BOSTON — The marriage of Craig Kimbrel and the ninth inning is unlikely to change this season, based on the way manager John Farrell spoke Saturday afternoon.
It’s unfortunate that relationship is so committed. Because there are few moments that leave you wondering “What if?” like keeping a reliever who is so much better than everyone out of a game during an eighth-inning collapse, because that pitcher just has to pitch the ninth inning.
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Would Farrell use Kimbrel in the eighth inning but not the ninth, foregoing a save?
“I wouldn’t rule it out, but part of the way our bullpen is constructed and the way it’s been extremely successful, I mean if, for instance, if we’re talking hypotheticals here and if we didn’t have a bullpen that was ranked going into last night the best in baseball, something has been working pretty darn well,” Farrell said Saturday. “So, that’s to say I have complete confidence in every guy that’s in that bullpen and as establishing roles is important to that, I think staying consistent with it is part of that success.”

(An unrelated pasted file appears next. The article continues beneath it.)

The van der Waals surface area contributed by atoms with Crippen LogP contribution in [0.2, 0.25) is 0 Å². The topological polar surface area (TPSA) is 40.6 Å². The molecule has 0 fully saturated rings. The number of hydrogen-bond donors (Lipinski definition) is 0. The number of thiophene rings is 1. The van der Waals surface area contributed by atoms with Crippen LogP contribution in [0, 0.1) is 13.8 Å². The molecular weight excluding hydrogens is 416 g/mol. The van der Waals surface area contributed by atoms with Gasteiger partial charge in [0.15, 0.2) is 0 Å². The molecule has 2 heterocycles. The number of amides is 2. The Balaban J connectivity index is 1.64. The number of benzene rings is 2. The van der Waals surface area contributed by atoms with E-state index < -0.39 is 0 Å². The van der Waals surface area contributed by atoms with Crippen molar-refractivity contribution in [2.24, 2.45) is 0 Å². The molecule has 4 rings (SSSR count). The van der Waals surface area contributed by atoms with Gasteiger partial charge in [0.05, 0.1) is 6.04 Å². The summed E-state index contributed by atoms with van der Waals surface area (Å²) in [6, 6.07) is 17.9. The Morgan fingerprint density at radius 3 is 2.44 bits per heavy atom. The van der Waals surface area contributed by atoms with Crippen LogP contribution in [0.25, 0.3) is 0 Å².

This is not a condition unique to the Red Sox. Not at all. Come playoff time, assuming the Sox make it, maybe there’s greater leniency.
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But saves come in the ninth, from finishing out games. Closers get saves. Kimbrel is a closer.
Farrell believes in the benefit of bullpen roles. Undoubtedly, routine and structure are beneficial. But the implication that Kimbrel pitching the eighth inning could not be incorporated into routine or structure doesn’t really hold up. If Addison Reed’s innings are flexible and Matt Barnes' are as well, Kimbrel’s could be too.
Farrell’s done a good job with the bullpen this year. The relievers themselves deserve more credit than anyone. That doesn’t mean there isn’t room for improvement.